Every night the
gas lamps flickered and hissed as the pubs spewed their nightly quota of
belligerence and raucousness on to the streets.
Being handy with your fists was a necessity. If you went on duty
and didn't have a scrap you were darned lucky. One of the first rules my
station sergeant taught me was, if you had any difficulty with any man, make
sure you got the first punch in, you might never have another
Fidler and Muller were my superiors and two straighter or tougher men I've yet
to meet. I remember one local troublemaker coming into the station one
"I want to make
a complaint," he said.
assaulted by a copper last night in Deakin Road."
Fidler's eyes narrowed. One ham-like hand reached out and grasped the man by
the coat. The poor bloke was yanked forward and found himself staring into the
Fidler's voice growled, "So?"
We never saw
the man again.
of our tough attitude didn't stop at sergeants, it went right to the top. One
day, about a week after I'd jailed a bloke, his brother stopped me in the
"If you didn't
have that uniform on I'd knock your bloody head off."
"Right," I said. "Meet me in Fordruff's Timber Yard at 6.30 and we'll see about
We met. He
didn't knock my head off and we were the best of pals. But coming out of the
timber yard, still pulling my jacket on, I walked smack into Inspector
glanced at my battered face and grinned.
"One of these
days Oakey you're going to pick a wrong 'un and get your ruddy nose bent."
Without another word he left.
Inspector Millson went on to become a Deputy Chief Constable of
Worcestershire. Typical of many in my day, he saw the justice of tough measures
for tough customers. Nobody held a grudge. If you beat a man in fair fight, you
not only knocked some sense into his head, but you earned his respect as
being held down by three blokes, while a fourth put his boot into my ribs. I
never forgot his face.
A few weeks
later I saw him walking along the Coventry Road. I crossed over and
deliberately jogged him with my elbow. I pinched him for assaulting a police
officer. He got two months. That was justice. Rough but straight.
Mind you, life
certainly had its lighter moments. I'll never forget the day we went on an
outing to Stratford-on-Avon Mop.
There were no
cars so we went by charabanc. Four horses and an open carriage with benches on
either side. Bitter cold it was and ice on the roads. If we hadn't stopped at
every other pub we'd have frozen to death.
Paynter drove. The reins in one hand and a bottle of rum in the other. We had a
marvelous day. What with the pubs open all day and Inspector Fred Amphlett and
me knowing all the showfolk we hardly spent a penny.
Round Hay Mills
the showfolk had permanent fairgrounds from which they travelled to places like
Mr. T. Clark,
known always as Old Man Clark, ran the fairgrounds in those days: a young lad
called Dick Chipperfield worked for him then. We knew them all.
As always the
fairground showmen were warm-hearted and generous. For the kids nothing was too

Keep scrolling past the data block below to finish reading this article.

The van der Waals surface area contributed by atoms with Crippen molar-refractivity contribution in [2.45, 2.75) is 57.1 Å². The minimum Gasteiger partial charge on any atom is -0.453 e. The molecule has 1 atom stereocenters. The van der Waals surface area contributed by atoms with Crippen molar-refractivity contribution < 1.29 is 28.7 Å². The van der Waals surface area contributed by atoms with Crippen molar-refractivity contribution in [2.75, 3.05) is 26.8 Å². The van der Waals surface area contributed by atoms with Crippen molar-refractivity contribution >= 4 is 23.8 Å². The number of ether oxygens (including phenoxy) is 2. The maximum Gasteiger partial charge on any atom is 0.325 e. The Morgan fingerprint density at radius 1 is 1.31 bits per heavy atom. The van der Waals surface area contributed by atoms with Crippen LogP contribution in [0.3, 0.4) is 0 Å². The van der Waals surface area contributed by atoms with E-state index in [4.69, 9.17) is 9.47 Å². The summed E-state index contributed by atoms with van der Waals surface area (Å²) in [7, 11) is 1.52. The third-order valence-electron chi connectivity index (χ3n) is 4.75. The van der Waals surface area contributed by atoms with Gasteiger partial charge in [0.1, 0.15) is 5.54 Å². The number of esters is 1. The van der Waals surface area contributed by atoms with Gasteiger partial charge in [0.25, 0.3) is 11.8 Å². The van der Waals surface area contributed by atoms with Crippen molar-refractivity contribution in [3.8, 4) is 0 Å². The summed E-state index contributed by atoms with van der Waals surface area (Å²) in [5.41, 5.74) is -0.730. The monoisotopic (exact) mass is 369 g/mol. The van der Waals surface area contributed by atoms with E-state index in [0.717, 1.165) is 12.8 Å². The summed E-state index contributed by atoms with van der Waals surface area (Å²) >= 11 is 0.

much trouble. If ever a child was shortchanged on a side show, and complained,
Old Man Clark would be round like a shot. No argument. The man responsible
would be sacked on the spot with no pay. If he felt disposed to argue, a quick
belt around the ear from the old man would change his mind. The kids were never
home from the Mop was a rather hazy affair. I do know that the cold seemed to
have lost its snap, or perhaps it was just the warm glow that came from inside.
It was fortunate that the horses knew their way back home!
One day in 1911
we were dispatched post haste to Droitwich. Apparently a local election had
been held and the Conservative candidate elected. In the Liberal stronghold of
Droitwich this election sparked off a riot.
For the first
time in my life I heard the 'Riot Act' being read. A Mr. Jackson Gabb read the
Act, his voice booming out over the noise of the rioters.
As soon as the
Act had been read and the rioters warned of the consequences, we moved in,
truncheons swinging. Within minutes the riot was over. Apart from a few broken
bones and sore heads casualties were slight.
Except for a
short break between 1914-18 when we put the Kaiser straight on a few points
(again in the Worcestershire Yeomanry). I spent most of my life in the police
force. A career eventful, and exciting enough for any man.
Round about 1926 of course we had the 'General Strike'. That was
a rough time for thousands of people. But, like all things, it had its lighter
drove all the trams and lorries. If a pretty girl got on a tram the fare was
invariably a kiss or nothing.
oddly bent and twisted gas lamp testified to the enthusiastic but unskilled aim
of the young drivers.
strike I was on night duty at the railway goods yard of Tyseley. I remember one
night a train driver trying to get to work through a picket line of about six
They beat him
up and threw him out. He came to me. Together we went back . Between us we
wiped the floor with all six. The driver went to work every night from then
We had our
share of parades and demonstrations much the same as the police do today. Only
difference is we weren't so gentle and we cleared 'em a lot quicker.
We had our 'sitters' even in those days. The suffragette movement
had a strong following in Birmingham. They frequently staged 'sit downs' in
public places. We were gentle with them. We just picked them up and sat them
in the nearest puddle.
looking back. The times were rough and turbulent, but never without humour.
Life was simple and uncomplicated. You loved and laughed, drank and fought just
for the sheer exhilaration of living. As long as you were honest and never
afraid to stand up for what you believed in, then life was good.